Freddie Mercury (born Farrokh Bulsara; 5 September 1946 – 24 November 1991) was a British singer, songwriter and record producer, known as the lead vocalist and co-principal songwriter of the rock band Queen.
He also became known for his flamboyant stage persona and four-octave vocal range. Mercury wrote and composed numerous hits for Queen (“Bohemian Rhapsody,” “Killer Queen,” “Somebody to Love,” “Don’t Stop Me Now,” “Crazy Little Thing Called Love,” and “We Are the Champions.”); occasionally served as a producer and guest musician (piano or vocals) for other artists; and concurrently led a solo career while performing with Queen.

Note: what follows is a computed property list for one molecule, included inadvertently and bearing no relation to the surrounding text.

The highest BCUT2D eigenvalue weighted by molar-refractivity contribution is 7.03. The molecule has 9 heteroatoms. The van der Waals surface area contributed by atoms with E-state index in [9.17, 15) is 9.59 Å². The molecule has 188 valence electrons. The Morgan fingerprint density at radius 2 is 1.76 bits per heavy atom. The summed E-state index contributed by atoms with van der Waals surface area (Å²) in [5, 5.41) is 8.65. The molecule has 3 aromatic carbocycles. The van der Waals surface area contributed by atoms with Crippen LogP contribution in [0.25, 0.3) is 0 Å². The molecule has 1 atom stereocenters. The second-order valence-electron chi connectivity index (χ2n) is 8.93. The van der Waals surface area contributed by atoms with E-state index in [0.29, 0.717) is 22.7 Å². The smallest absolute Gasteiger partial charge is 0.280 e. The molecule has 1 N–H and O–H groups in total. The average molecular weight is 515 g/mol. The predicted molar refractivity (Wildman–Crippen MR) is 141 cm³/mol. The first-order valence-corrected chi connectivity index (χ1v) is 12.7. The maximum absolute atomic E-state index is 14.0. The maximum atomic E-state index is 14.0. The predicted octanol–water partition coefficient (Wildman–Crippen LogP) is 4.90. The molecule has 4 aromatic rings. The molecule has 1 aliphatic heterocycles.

Mercury was born of Parsi descent in the Sultanate of Zanzibar and grew up there and in India until his mid-teens, before moving with his family to Middlesex, England — ultimately forming the band Queen in 1970 with Brian May and Roger Taylor.
Mercury died in 1991 at age 45 due to complications from AIDS, having acknowledged the day before his death that he’d contracted the disease.
In 1992 Mercury was posthumously awarded the Brit Award for Outstanding Contribution to British Music, with a tribute concert held at Wembley Stadium, London.
As a member of Queen, he was inducted into the Rock and Roll Hall of Fame in 2001, the Songwriters Hall of Fame in 2003, the UK Music Hall of Fame in 2004, and the band received a star on the Hollywood Walk of Fame in 2002.